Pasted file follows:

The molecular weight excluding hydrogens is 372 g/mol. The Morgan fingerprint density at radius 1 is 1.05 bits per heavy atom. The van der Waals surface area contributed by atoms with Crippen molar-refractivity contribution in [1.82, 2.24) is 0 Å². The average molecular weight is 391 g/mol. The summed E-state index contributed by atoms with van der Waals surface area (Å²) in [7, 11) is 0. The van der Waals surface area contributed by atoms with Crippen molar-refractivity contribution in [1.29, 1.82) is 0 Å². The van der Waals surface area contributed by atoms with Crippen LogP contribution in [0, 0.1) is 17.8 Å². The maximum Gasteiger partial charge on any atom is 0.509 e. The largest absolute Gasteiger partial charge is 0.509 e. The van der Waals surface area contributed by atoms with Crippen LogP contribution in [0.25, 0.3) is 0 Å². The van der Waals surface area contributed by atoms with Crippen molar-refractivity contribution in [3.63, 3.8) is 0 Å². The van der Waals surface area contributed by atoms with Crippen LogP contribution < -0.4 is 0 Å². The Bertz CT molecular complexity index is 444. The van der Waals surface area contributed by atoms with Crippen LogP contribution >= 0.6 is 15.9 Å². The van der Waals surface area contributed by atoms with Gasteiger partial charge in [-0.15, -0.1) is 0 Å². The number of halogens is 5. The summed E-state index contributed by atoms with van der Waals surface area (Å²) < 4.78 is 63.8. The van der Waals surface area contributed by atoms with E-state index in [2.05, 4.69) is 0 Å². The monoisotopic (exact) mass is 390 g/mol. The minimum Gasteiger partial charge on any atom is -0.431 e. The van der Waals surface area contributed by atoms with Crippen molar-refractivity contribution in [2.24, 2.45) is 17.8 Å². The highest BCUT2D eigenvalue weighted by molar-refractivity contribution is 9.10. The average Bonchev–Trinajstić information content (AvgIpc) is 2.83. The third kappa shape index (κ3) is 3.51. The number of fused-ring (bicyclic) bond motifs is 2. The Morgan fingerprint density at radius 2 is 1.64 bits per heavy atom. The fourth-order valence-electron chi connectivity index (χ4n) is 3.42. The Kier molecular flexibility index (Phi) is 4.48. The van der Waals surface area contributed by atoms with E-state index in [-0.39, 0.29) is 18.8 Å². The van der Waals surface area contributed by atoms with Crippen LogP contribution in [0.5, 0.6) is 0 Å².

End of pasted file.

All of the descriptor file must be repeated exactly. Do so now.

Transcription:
The molecular weight excluding hydrogens is 372 g/mol. The Morgan fingerprint density at radius 1 is 1.05 bits per heavy atom. The van der Waals surface area contributed by atoms with Crippen molar-refractivity contribution in [1.82, 2.24) is 0 Å². The average molecular weight is 391 g/mol. The summed E-state index contributed by atoms with van der Waals surface area (Å²) in [7, 11) is 0. The van der Waals surface area contributed by atoms with Crippen molar-refractivity contribution in [1.29, 1.82) is 0 Å². The van der Waals surface area contributed by atoms with Crippen LogP contribution in [0, 0.1) is 17.8 Å². The maximum Gasteiger partial charge on any atom is 0.509 e. The largest absolute Gasteiger partial charge is 0.509 e. The van der Waals surface area contributed by atoms with Crippen LogP contribution in [0.25, 0.3) is 0 Å². The van der Waals surface area contributed by atoms with Crippen molar-refractivity contribution in [3.63, 3.8) is 0 Å². The van der Waals surface area contributed by atoms with Crippen LogP contribution < -0.4 is 0 Å². The Bertz CT molecular complexity index is 444. The van der Waals surface area contributed by atoms with Crippen LogP contribution >= 0.6 is 15.9 Å². The van der Waals surface area contributed by atoms with Gasteiger partial charge in [-0.15, -0.1) is 0 Å². The number of halogens is 5. The summed E-state index contributed by atoms with van der Waals surface area (Å²) < 4.78 is 63.8. The van der Waals surface area contributed by atoms with E-state index in [2.05, 4.69) is 0 Å². The monoisotopic (exact) mass is 390 g/mol. The minimum Gasteiger partial charge on any atom is -0.431 e. The van der Waals surface area contributed by atoms with Crippen molar-refractivity contribution in [2.24, 2.45) is 17.8 Å². The highest BCUT2D eigenvalue weighted by molar-refractivity contribution is 9.10. The average Bonchev–Trinajstić information content (AvgIpc) is 2.83. The third kappa shape index (κ3) is 3.51. The number of fused-ring (bicyclic) bond motifs is 2. The Morgan fingerprint density at radius 2 is 1.64 bits per heavy atom. The fourth-order valence-electron chi connectivity index (χ4n) is 3.42. The Kier molecular flexibility index (Phi) is 4.48. The van der Waals surface area contributed by atoms with E-state index in [-0.39, 0.29) is 18.8 Å². The van der Waals surface area contributed by atoms with Crippen LogP contribution in [0.5, 0.6) is 0 Å².